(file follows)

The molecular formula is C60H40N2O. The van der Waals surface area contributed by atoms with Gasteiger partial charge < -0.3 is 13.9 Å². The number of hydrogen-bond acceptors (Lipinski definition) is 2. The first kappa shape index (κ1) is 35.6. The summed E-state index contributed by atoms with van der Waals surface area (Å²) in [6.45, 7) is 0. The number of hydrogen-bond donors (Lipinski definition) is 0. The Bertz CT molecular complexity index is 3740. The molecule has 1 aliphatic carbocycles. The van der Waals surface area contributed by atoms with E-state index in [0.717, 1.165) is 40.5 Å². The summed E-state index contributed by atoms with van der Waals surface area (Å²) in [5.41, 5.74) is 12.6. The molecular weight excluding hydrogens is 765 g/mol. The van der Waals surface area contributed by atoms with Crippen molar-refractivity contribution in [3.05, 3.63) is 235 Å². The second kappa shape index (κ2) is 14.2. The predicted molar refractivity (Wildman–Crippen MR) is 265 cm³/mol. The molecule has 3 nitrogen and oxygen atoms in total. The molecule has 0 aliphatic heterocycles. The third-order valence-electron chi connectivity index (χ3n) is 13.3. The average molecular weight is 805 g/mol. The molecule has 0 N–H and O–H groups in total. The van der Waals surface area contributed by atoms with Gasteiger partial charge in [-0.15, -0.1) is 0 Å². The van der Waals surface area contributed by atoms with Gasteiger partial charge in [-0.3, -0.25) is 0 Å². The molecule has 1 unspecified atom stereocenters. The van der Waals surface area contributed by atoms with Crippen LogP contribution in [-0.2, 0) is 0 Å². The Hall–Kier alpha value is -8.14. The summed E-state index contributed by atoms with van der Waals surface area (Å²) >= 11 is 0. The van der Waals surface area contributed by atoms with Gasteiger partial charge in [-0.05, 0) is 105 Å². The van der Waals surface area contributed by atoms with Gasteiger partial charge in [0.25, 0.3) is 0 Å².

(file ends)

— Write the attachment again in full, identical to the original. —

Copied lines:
The molecular formula is C60H40N2O. The van der Waals surface area contributed by atoms with Gasteiger partial charge < -0.3 is 13.9 Å². The number of hydrogen-bond acceptors (Lipinski definition) is 2. The first kappa shape index (κ1) is 35.6. The summed E-state index contributed by atoms with van der Waals surface area (Å²) in [6.45, 7) is 0. The number of hydrogen-bond donors (Lipinski definition) is 0. The Bertz CT molecular complexity index is 3740. The molecule has 1 aliphatic carbocycles. The van der Waals surface area contributed by atoms with E-state index in [0.717, 1.165) is 40.5 Å². The summed E-state index contributed by atoms with van der Waals surface area (Å²) in [5.41, 5.74) is 12.6. The molecular weight excluding hydrogens is 765 g/mol. The van der Waals surface area contributed by atoms with Crippen molar-refractivity contribution in [3.05, 3.63) is 235 Å². The second kappa shape index (κ2) is 14.2. The predicted molar refractivity (Wildman–Crippen MR) is 265 cm³/mol. The molecule has 3 nitrogen and oxygen atoms in total. The molecule has 0 aliphatic heterocycles. The third-order valence-electron chi connectivity index (χ3n) is 13.3. The average molecular weight is 805 g/mol. The molecule has 0 N–H and O–H groups in total. The van der Waals surface area contributed by atoms with Gasteiger partial charge in [-0.15, -0.1) is 0 Å². The van der Waals surface area contributed by atoms with Gasteiger partial charge in [-0.3, -0.25) is 0 Å². The molecule has 1 unspecified atom stereocenters. The van der Waals surface area contributed by atoms with Crippen LogP contribution in [-0.2, 0) is 0 Å². The Hall–Kier alpha value is -8.14. The summed E-state index contributed by atoms with van der Waals surface area (Å²) >= 11 is 0. The van der Waals surface area contributed by atoms with Gasteiger partial charge in [-0.05, 0) is 105 Å². The van der Waals surface area contributed by atoms with Gasteiger partial charge in [0.25, 0.3) is 0 Å².